Another great fault in the ordinary style of debate in Congress, is, the unlimited indulgence which is afforded to the spirit of party and personal abuse. This is connected with, and prompted by, the love of making speeches. A man of moderate ability in legitimate discussion, may often catch the applause of the million, by reviling the administration, or by snecring at the opposition. Such a man may repeat, for the thousandth time, the stale calunnies of a hireling press; he may expatiate with the impudence of a brazen-faced demagogue, on the wearisome topics of party invective'; and his speech, as deficient in argument as it is abundant in abuse, shall be quoted and applauded by a hundred partizan journalists, as an admirable display of eloquence. Thus it has become an established custom, in both branches of our august national legislature, to wander in any or every debate, over the whole universe, in search of materials for abuse or for vindication. No matter what is the subject which ought to be considered, and which must be acted upon, every speaker has his eye on the next election, and the state of parties; and he who can assail his adversaries with the most intolerable invective, he who can do the most, by his speeches, towards fanning public sentiment into fury, is ordinarily most applauded by his party. The

abuse of parties involves of course, the abuse of individuals. The orators who are pitted against each other as champions of their respective parties, soon slide into personal controversy, and are intent on mutual irritation, defeat, and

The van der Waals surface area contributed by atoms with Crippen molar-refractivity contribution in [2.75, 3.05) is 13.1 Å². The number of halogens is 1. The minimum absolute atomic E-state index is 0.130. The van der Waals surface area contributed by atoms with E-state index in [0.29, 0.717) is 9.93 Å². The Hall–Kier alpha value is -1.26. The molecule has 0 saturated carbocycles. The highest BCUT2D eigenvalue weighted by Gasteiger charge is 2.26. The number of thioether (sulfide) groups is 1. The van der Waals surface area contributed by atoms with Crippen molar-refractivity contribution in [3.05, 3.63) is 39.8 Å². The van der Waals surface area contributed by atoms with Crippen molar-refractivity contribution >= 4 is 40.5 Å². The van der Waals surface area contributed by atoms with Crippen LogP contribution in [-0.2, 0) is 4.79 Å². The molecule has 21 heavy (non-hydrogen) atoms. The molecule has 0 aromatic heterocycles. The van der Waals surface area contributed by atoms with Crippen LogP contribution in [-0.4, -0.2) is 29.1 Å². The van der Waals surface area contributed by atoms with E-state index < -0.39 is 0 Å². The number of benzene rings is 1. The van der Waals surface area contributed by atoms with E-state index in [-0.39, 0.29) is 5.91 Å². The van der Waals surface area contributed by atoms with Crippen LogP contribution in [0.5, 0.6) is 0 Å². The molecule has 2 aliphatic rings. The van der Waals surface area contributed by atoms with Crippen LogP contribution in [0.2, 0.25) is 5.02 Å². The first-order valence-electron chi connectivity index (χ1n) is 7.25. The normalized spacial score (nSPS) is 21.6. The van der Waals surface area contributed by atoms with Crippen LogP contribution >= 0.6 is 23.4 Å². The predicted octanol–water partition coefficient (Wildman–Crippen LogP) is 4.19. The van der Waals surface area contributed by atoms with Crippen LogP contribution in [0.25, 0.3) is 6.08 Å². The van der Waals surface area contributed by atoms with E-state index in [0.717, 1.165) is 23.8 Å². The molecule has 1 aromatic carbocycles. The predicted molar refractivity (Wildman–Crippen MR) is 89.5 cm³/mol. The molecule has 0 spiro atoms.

However discursively one member may barangue, and however multifarious may be the materials of his philippic, another member will be found to reply to him in detail, following him through all the wide flights of his discourse, and enlarging still more widely the range of the debate by the introduction of new topics of discord. Speech answers to speech, crimination is echoed by recrimination, the angry assault elicits a still more angry reply ; and sometimes the controversy which was begun in the capitol, is transferred to the dueling ground, and the explosion of foolish words, is succeeded by the more foolish explosion of gunpowder.

We believe that no blood was shed, and no pistols discharged, in the last winter's debate on “ Mr. Foot's resolution.” If this be the fact, it deserves to be chronicled as an illustration of the "maich of mind," a proof that our countrymen are advancing in civilization, an auspicious omen, an indication that the time may yet come, when other abuses, less bloody indeed, but hardly more consistent with the character of a civilized and intelligent people, shall in their turn be done away. Aside from the fact that there